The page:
Excluding Designs (and Shape Marks): Where Is the EU Court of Justice Going?
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Manufactured objects live in a nebulous area where multiple definitions of the object and its purpose exist. An object must be designed in such a way as to tell a story, using elements of functionalism or symbolism or aestheticism. It functions within any market-based environment within different product sectors due to a complex relationship between utility, market demands, public taste, merchandising, consumption habits, branding, visual appeal, and pricing. Indeed, business entities, creators and consumers understand that objects can be essential equipment, throwaways, vital spare parts, lifestyle signifiers, and even investments. Traditional economics understands this shifting sector paradigm, especially in determining what constitutes the relevant product sector, and whether there has been a substantial lessening of competition within this market: is there a lack of competing substitutes in that market; does the consumer perceive certain objects as being substitutive; what is the use and purpose of the object, especially in relation to its inherent features? Indeed, the classical law and economics justification for the grant and curtailment of IP rights for such objects employs such principles including inter alia the notions of market failure, substitutability and economic harm. And now, we have a recent EU Court of Justice (CJEU) decision in Doceram, which appears to indicate the growing importance of competition-based considerations when shaping an IP right.
In Doceram GmbH v. Ceramtec GmbH,1 the CJEU had the opportunity to clarify a central tenet within Community design law, namely the interpretation of the “technical function” exclusion within Design Regulation No. 6/2002. The provenance of the exclusion clause arises from historical debates as to the scope of the design right, and its relationship with both copyright and patent laws. In order to sidestep this perennial discourse, the Community regime adopted a realistic “market-based” ethos that would eschew artificial demarcations between aesthetic and functional designs and instead embrace the holistic notion of a “good design”. What of the risk of creating restrictive effects on legitimate competition within certain product sectors? This was dealt with by Art. 8(1) of the Regulation, which excludes “features of appearance of a product which are solely dictated by its technical function”. The interpretation of this particular exclusion has been controversial with two distinct approaches being advocated within different EU Member States, as well as a third pathway being adopted by the European Union Intellectual Property Office (EUIPO).2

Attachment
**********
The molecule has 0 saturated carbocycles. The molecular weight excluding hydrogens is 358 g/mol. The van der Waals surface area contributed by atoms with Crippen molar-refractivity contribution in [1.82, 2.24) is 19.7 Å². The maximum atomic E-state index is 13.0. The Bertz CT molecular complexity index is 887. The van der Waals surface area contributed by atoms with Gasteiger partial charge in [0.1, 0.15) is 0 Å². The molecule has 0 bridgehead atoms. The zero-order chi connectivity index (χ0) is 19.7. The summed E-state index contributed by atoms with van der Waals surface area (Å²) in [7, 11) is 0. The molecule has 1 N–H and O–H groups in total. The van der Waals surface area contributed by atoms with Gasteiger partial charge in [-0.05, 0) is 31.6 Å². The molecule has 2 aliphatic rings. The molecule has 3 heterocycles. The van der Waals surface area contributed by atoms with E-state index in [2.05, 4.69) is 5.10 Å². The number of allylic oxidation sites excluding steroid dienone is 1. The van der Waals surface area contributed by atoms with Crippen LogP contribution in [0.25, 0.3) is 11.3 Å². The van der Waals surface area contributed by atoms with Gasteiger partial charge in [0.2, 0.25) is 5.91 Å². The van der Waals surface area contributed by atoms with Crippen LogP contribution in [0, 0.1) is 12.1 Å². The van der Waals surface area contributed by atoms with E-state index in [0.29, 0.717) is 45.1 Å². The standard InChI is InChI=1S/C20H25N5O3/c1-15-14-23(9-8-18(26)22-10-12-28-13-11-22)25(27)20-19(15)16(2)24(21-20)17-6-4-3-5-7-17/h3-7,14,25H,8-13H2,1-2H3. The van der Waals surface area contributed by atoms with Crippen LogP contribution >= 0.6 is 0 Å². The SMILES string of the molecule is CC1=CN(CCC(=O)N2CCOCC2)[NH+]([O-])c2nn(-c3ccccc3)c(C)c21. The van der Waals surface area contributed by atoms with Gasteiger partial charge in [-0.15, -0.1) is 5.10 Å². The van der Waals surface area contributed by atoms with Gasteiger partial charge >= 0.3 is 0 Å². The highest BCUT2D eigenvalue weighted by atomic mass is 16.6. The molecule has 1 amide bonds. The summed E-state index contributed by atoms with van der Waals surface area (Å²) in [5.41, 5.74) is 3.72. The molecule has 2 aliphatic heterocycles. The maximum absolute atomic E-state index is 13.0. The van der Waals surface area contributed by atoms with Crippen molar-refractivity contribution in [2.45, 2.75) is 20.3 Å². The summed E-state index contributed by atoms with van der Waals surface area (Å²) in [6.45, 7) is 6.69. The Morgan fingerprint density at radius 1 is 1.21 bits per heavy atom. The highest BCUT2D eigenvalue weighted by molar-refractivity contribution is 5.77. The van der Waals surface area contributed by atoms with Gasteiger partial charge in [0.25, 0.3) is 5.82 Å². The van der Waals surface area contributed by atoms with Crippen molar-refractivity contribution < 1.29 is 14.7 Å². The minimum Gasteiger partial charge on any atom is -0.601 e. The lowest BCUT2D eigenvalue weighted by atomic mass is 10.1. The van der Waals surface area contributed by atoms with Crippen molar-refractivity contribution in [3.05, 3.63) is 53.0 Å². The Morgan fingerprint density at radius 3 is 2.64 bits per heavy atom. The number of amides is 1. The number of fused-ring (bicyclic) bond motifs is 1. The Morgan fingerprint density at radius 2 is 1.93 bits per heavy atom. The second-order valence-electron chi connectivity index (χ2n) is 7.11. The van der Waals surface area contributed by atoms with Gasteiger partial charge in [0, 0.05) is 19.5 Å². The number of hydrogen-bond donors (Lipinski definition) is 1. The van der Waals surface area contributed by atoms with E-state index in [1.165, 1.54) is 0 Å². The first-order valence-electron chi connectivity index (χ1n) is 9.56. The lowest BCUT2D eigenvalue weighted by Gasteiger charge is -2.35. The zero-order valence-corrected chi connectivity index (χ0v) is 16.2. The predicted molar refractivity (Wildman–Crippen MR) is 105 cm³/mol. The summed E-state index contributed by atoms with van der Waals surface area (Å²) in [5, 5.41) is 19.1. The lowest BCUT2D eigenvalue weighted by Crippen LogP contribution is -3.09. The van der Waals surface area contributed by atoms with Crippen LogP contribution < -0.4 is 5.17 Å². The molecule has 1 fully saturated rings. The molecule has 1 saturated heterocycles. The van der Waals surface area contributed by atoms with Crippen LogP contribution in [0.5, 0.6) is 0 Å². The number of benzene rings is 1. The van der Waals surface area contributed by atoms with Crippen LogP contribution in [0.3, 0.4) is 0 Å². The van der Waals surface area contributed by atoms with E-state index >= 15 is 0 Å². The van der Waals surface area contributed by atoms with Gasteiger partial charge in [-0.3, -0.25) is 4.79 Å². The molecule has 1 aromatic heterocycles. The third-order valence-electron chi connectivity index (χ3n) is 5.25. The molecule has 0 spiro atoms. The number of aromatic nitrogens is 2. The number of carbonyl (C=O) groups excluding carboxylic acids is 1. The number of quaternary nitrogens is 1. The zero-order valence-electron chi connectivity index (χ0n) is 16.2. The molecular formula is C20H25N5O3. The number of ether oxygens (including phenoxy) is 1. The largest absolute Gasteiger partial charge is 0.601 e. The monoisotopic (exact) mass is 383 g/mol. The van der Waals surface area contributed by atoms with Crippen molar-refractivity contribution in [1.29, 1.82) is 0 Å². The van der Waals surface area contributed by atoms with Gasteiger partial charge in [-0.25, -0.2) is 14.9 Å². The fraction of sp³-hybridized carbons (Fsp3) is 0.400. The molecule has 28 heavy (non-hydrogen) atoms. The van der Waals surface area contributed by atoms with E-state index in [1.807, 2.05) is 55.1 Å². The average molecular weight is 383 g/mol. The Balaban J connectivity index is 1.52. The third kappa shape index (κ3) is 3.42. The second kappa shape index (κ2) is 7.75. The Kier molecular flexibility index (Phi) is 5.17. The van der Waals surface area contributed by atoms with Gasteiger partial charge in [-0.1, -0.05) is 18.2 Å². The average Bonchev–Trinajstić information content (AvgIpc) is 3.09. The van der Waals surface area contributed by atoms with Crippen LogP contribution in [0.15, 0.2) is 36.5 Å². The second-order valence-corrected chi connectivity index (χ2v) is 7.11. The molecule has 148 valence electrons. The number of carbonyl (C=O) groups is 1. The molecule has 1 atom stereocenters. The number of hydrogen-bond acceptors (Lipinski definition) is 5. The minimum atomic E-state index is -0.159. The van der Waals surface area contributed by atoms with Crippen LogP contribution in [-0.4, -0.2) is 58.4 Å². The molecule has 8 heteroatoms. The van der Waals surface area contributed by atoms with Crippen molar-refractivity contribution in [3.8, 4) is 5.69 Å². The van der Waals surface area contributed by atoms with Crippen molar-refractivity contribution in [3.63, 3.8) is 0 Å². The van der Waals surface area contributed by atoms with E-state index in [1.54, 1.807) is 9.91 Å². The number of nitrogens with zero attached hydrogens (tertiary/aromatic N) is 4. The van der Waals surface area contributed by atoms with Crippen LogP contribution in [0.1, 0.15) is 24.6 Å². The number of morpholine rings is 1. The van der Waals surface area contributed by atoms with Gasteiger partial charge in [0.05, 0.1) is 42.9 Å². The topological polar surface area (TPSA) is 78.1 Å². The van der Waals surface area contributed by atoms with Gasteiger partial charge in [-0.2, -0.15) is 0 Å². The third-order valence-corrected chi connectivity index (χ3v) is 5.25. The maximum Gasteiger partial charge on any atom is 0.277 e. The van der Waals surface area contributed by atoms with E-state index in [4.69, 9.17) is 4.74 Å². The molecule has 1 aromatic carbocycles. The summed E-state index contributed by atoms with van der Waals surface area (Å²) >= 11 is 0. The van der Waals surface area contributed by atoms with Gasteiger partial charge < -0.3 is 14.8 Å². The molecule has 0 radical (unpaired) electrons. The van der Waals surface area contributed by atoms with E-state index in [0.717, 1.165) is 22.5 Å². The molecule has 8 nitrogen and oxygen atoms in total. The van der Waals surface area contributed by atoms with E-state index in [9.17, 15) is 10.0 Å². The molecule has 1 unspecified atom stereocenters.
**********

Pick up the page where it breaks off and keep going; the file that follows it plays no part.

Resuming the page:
Many have commented on the Court’s decision in Doceram to accept the British “Amp/causality” approach, whilst firmly rejecting the French “multiplicity of forms” test.3 However, on closer reading of both the Advocate General’s opinion and the Court’s reasoning, one is persuaded that a more nuanced stance has been adopted. First, the underlying rationale of Art. 8(1) is emphasised, namely to act as a safeguard for “fair and profitable competition for all Community undertakings”. Secondly, a prominent role is given to the designer’s “freedom of choice”, as objectively considered. Thus, the Court firmly dismisses the notion that the functionality exclusion can be evaluated on the qualitative bases of artistic merit or aesthetic quality; nevertheless, it also notes that if functionality were the only consideration, and that “other considerations of another nature have not played a role in the choice of that feature”, then the design will be excluded. Do such “other” considerations include aesthetic choices? Thirdly, the CJEU has directed courts to take into account: (1) all objective circumstances indicative of the reasons which dictated the designer’s choice of features, or (2) any information on its use. Does the reference to “use” refer to instances where the inherent function of the object has been displaced by a consumer-generated new use? Moreover, in order to determine what the technical function of the product is, one must look at the nature of the product, its intended function, and its eventual use in the product market. If this is indeed the case, will product classification matter? The EUIPO has already begun to implement the Doceram decision in this manner.4 Or will the Court look further afield at market realities in order to judge the competitive environment? Fourthly, it is true that one can find support within the judgment that the boundaries of design protection cannot be adjudged with sole reference to the availability of other forms fulfilling the same technical function of the product concerned (multiplicity of forms test); however, the CJEU is equally adamant in stating that, if clearly proven, the fact that alternative designs exist can be a factor. Finally, and importantly, in refusing to adopt the multiplicity of forms approach as the primary test, the CJEU has rejected the widely cited reasoning of Advocate General Colomer in Philips v. Remington − that the functionality exclusion within design law must be interpreted in a contrasting manner to that within Community trade mark law5 because the underlying rationales of the two laws are distinct.6 Instead, the Advocate General in the Doceram decision firmly argues that the new functionality approach within design law is correct as it is consistent with the current functionality rationale within trade mark law.7 With such an intriguing volte face in legal reasoning, one must look at the current interpretations of the functionality exclusions within Community trade mark law that apply to shape marks.